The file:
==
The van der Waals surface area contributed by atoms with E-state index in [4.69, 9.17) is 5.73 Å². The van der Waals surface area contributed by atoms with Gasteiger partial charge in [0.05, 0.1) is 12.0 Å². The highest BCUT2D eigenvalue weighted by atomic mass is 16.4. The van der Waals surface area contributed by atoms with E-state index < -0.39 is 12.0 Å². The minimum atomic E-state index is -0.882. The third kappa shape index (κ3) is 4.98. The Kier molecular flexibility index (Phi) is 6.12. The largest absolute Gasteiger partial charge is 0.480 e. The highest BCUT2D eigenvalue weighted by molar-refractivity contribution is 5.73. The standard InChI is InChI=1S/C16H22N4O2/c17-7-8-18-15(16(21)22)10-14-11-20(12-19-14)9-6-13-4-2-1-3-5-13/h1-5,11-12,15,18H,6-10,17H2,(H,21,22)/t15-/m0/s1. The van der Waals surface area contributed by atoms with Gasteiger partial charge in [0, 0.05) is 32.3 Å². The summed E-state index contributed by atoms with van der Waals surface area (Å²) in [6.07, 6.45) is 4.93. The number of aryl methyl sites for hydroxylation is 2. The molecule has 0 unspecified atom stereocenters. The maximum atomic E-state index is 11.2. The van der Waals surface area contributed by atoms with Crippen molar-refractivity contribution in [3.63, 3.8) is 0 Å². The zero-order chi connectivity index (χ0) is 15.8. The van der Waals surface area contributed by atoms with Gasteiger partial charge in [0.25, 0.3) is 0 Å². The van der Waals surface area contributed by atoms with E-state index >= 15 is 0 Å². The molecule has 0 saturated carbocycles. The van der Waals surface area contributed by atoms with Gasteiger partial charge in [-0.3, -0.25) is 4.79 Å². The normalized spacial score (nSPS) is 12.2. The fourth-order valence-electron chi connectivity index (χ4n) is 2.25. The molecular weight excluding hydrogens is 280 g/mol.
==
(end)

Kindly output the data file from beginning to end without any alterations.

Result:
The van der Waals surface area contributed by atoms with E-state index in [4.69, 9.17) is 5.73 Å². The van der Waals surface area contributed by atoms with Gasteiger partial charge in [0.05, 0.1) is 12.0 Å². The highest BCUT2D eigenvalue weighted by atomic mass is 16.4. The van der Waals surface area contributed by atoms with E-state index < -0.39 is 12.0 Å². The minimum atomic E-state index is -0.882. The third kappa shape index (κ3) is 4.98. The Kier molecular flexibility index (Phi) is 6.12. The largest absolute Gasteiger partial charge is 0.480 e. The highest BCUT2D eigenvalue weighted by molar-refractivity contribution is 5.73. The standard InChI is InChI=1S/C16H22N4O2/c17-7-8-18-15(16(21)22)10-14-11-20(12-19-14)9-6-13-4-2-1-3-5-13/h1-5,11-12,15,18H,6-10,17H2,(H,21,22)/t15-/m0/s1. The van der Waals surface area contributed by atoms with Gasteiger partial charge in [0, 0.05) is 32.3 Å². The summed E-state index contributed by atoms with van der Waals surface area (Å²) in [6.07, 6.45) is 4.93. The number of aryl methyl sites for hydroxylation is 2. The molecule has 0 unspecified atom stereocenters. The maximum atomic E-state index is 11.2. The van der Waals surface area contributed by atoms with Crippen molar-refractivity contribution in [3.63, 3.8) is 0 Å². The zero-order chi connectivity index (χ0) is 15.8. The van der Waals surface area contributed by atoms with Gasteiger partial charge in [0.25, 0.3) is 0 Å². The van der Waals surface area contributed by atoms with E-state index >= 15 is 0 Å². The molecule has 0 saturated carbocycles. The van der Waals surface area contributed by atoms with Gasteiger partial charge in [-0.3, -0.25) is 4.79 Å². The normalized spacial score (nSPS) is 12.2. The fourth-order valence-electron chi connectivity index (χ4n) is 2.25. The molecular weight excluding hydrogens is 280 g/mol.